江苏建湖:“微积分”打开园区党建一扇窗

The English envoy, Sir Guy Dickens, being utterly baffled in all his endeavors to discover the enterprise upon which the king was about to embark, wrote to his court: For some unexplained reason, soon after this, the king partially relented, and invited Voltaire to Potsdam. He allowed him to retain his cross and key, and said nothing about the return of the volume of poetry. This was a volume of which twelve copies only had been printed. On the 25th of March, 1753, Voltaire left Potsdam for Dresden. Frederick, who had taken his position upon a windmill, saw, with much satisfaction, the successful operation of his plan. Suddenly, with almost miraculous swiftness of movement, his perfectly drilled troops, horse, foot, and artillery, every man reckless of life, poured forth with a rush and a roar as of a lava-flood upon the extreme left of the Austrians. It was one oclock of the day. There was neither brook, bush, fence, nor marsh to impede the headlong impetuosity of the assault. At the point of attack the Prussians were, of course, most numerous. There were a few moments of terrible slaughter, and the left wing of the Austrian army was annihilated. The ground was covered with the wounded and the dead, and the fugitives, in dismay, were fleeing across the fields.

Europe is under the necessity of taking some speedy resolution, things are in such a state of crisis. Like a fever in a human body, got to such a height that quinquina becomes necessary. Shall we apply to Vienna, your majesty?

FREDERICK CROSSING THE ODER.

My son must be impressed with love and fear of God, as the foundation of our temporal and eternal welfare. No false religions or sects of Atheist, Arian, Socinian, or whatever name the poisonous things have, which can so easily corrupt a young mind, are to be even named in his hearing. He is to be taught a proper abhorrence of papistry, and to be shown its baselessness and nonsensicality. Impress on him the true religion, which consists essentially in this, that Christ died for all men. He is to learn no Latin, but French and German, so as to speak and write with brevity and propriety.

I am also permitted, sire, said Sir Thomas, to add the Duchy of Limburg. It is a duchy of great wealth and resources, so valuable that the Elector Palatine was willing to give in exchange for it the whole Duchy of Berg.

The exigency demanded the most decisive action. Frederick promptly gathered his army, and dashed across the Moldau, resolved, with the energies of despair, to smite down the troops of Prince Charles; but no foe could be found. For four days he sought for them in vain. He then learned that the Austrian army had crossed the Moldau several miles north of him, thus cutting off his communications with Prague.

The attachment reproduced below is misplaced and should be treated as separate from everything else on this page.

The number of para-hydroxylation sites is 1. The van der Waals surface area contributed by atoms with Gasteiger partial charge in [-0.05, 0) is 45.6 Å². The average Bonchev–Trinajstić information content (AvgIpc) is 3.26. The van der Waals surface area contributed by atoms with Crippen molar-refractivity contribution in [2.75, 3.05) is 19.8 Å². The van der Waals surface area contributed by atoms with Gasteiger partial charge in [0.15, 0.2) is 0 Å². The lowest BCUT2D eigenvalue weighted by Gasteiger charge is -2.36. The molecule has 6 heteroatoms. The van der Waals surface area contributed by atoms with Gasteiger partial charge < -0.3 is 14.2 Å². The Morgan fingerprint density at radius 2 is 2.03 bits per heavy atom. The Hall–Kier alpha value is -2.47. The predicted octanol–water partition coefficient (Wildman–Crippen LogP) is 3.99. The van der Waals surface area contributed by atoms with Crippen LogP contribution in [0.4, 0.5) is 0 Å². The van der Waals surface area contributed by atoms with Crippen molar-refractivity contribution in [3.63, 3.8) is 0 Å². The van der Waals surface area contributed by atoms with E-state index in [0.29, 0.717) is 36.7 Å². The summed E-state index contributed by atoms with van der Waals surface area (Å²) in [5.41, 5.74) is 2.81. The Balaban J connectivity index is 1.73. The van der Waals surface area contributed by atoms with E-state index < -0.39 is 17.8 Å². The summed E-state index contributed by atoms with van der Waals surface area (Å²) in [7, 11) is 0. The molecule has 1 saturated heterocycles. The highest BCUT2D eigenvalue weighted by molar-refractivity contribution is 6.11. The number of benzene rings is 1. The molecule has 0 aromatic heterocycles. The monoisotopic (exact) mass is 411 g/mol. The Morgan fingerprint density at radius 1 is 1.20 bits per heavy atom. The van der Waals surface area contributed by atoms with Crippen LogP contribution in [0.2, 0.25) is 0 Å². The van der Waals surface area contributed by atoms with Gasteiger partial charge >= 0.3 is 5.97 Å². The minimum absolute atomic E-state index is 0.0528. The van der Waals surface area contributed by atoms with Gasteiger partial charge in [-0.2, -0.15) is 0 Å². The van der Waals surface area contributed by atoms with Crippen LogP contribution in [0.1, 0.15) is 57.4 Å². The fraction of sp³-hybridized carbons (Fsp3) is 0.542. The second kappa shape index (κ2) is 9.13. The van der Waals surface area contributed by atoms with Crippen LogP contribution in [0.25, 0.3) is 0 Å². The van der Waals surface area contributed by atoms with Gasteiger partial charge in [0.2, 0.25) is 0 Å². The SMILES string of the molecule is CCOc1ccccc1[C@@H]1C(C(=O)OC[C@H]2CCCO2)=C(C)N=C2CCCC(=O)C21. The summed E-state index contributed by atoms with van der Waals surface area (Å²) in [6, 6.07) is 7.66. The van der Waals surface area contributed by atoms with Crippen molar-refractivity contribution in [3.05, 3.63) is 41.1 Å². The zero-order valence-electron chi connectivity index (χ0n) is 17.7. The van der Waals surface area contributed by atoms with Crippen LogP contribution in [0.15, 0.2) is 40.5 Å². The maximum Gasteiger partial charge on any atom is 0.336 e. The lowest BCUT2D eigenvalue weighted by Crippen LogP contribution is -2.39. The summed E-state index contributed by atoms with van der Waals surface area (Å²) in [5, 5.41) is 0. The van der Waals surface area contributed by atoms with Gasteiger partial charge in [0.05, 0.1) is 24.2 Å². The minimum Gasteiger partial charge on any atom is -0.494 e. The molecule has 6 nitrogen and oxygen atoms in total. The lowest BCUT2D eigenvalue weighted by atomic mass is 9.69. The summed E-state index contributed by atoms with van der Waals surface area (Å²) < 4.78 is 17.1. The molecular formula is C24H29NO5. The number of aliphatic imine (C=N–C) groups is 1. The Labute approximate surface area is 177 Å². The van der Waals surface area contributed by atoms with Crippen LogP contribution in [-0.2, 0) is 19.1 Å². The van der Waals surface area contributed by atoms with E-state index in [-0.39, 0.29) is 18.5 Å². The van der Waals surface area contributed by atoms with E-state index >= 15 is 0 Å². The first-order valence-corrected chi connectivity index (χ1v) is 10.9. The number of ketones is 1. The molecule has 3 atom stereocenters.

I will not sing jeremiades to you, nor speak of my fears or anxieties; but I can assure you that they are great. The crisis I am in changes in appearance, but nothing decisive happens. I am consumed by a slow fire; I am like a living body losing limb after limb. May Heaven assist us, for we have much need of it.

Those that come after me, said the king, will do as they like. The future is beyond mans reach. I have acquired; it is theirs to preserve. I am not in alarm about the Austrians. They dread my armiesthe luck that I have. I am sure of their sitting quiet for the dozen years or so which may remain to me of life. There is more for me in the true greatness of laboring for the happiness of my subjects than in the repose of Europe. I have put Saxony out of a condition to hurt me. She now owes me twelve million five hundred thousand dollars. By the defensive alliance which I form with her, I provide myself a help against Austria. I would not, henceforth, attack a cat, except to defend myself. Glory and my interests were the occasion of my first campaigns. The late emperors situation, and my zeal for France, gave rise to the second. Always since, I have been fighting for my own hearthsfor my very existence. I know the state I have got into. If I now saw Prince Charles at the gates of Paris, I would not stir.

While in this deplorable condition, Maupertuis was found by the Prince of Lichtenstein, an Austrian officer who had met him in Paris. The prince rescued him from his brutal captors and supplied him with clothing. He was, however, taken to Vienna as a prisoner of war, where he was placed on parole. Voltaire, whose unamiable nature was pervaded by a very marked vein of malignity, made himself very merry over the misfortunes of the philosopher. As Maupertuis glided about the streets of Vienna for a time in obscurity, the newspapers began to speak of his scientific celebrity. He was thus brought into notice. The queen treated him with distinction. The Grand-duke Francis drew his own watch from his pocket, and presented it to Maupertuis265 in recompense for the one he had lost. Eventually he was released, and, loaded with many presents, was sent to Brittany.